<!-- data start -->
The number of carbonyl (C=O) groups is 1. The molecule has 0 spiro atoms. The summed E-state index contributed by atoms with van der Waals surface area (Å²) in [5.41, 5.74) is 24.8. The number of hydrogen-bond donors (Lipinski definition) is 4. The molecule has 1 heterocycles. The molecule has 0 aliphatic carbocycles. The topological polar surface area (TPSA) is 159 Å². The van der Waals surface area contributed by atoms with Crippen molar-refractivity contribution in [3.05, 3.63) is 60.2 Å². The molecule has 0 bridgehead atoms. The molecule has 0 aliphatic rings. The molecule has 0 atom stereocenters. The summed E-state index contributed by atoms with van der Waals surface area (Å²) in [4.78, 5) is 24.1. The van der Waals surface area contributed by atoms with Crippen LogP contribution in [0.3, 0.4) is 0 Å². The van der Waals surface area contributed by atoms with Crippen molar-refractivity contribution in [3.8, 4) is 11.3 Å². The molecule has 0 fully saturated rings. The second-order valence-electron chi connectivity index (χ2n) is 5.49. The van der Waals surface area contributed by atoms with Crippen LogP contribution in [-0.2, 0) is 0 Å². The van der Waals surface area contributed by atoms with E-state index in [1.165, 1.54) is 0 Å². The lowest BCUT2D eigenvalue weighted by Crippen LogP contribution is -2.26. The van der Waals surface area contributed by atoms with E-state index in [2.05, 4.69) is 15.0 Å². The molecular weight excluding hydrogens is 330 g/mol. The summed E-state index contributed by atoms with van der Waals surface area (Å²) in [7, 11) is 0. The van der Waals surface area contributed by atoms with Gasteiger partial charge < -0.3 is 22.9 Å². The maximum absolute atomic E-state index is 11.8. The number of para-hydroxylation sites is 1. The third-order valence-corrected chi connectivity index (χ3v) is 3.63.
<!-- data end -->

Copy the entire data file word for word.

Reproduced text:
The number of carbonyl (C=O) groups is 1. The molecule has 0 spiro atoms. The summed E-state index contributed by atoms with van der Waals surface area (Å²) in [5.41, 5.74) is 24.8. The number of hydrogen-bond donors (Lipinski definition) is 4. The molecule has 1 heterocycles. The molecule has 0 aliphatic carbocycles. The topological polar surface area (TPSA) is 159 Å². The van der Waals surface area contributed by atoms with Crippen molar-refractivity contribution in [3.05, 3.63) is 60.2 Å². The molecule has 0 bridgehead atoms. The molecule has 0 aliphatic rings. The molecule has 0 atom stereocenters. The summed E-state index contributed by atoms with van der Waals surface area (Å²) in [4.78, 5) is 24.1. The van der Waals surface area contributed by atoms with Crippen LogP contribution in [0.3, 0.4) is 0 Å². The van der Waals surface area contributed by atoms with Crippen molar-refractivity contribution in [3.8, 4) is 11.3 Å². The molecule has 0 fully saturated rings. The second-order valence-electron chi connectivity index (χ2n) is 5.49. The van der Waals surface area contributed by atoms with Crippen LogP contribution in [-0.2, 0) is 0 Å². The van der Waals surface area contributed by atoms with E-state index in [1.165, 1.54) is 0 Å². The lowest BCUT2D eigenvalue weighted by Crippen LogP contribution is -2.26. The van der Waals surface area contributed by atoms with E-state index in [2.05, 4.69) is 15.0 Å². The molecular weight excluding hydrogens is 330 g/mol. The summed E-state index contributed by atoms with van der Waals surface area (Å²) in [7, 11) is 0. The van der Waals surface area contributed by atoms with Gasteiger partial charge < -0.3 is 22.9 Å². The maximum absolute atomic E-state index is 11.8. The number of para-hydroxylation sites is 1. The third-order valence-corrected chi connectivity index (χ3v) is 3.63.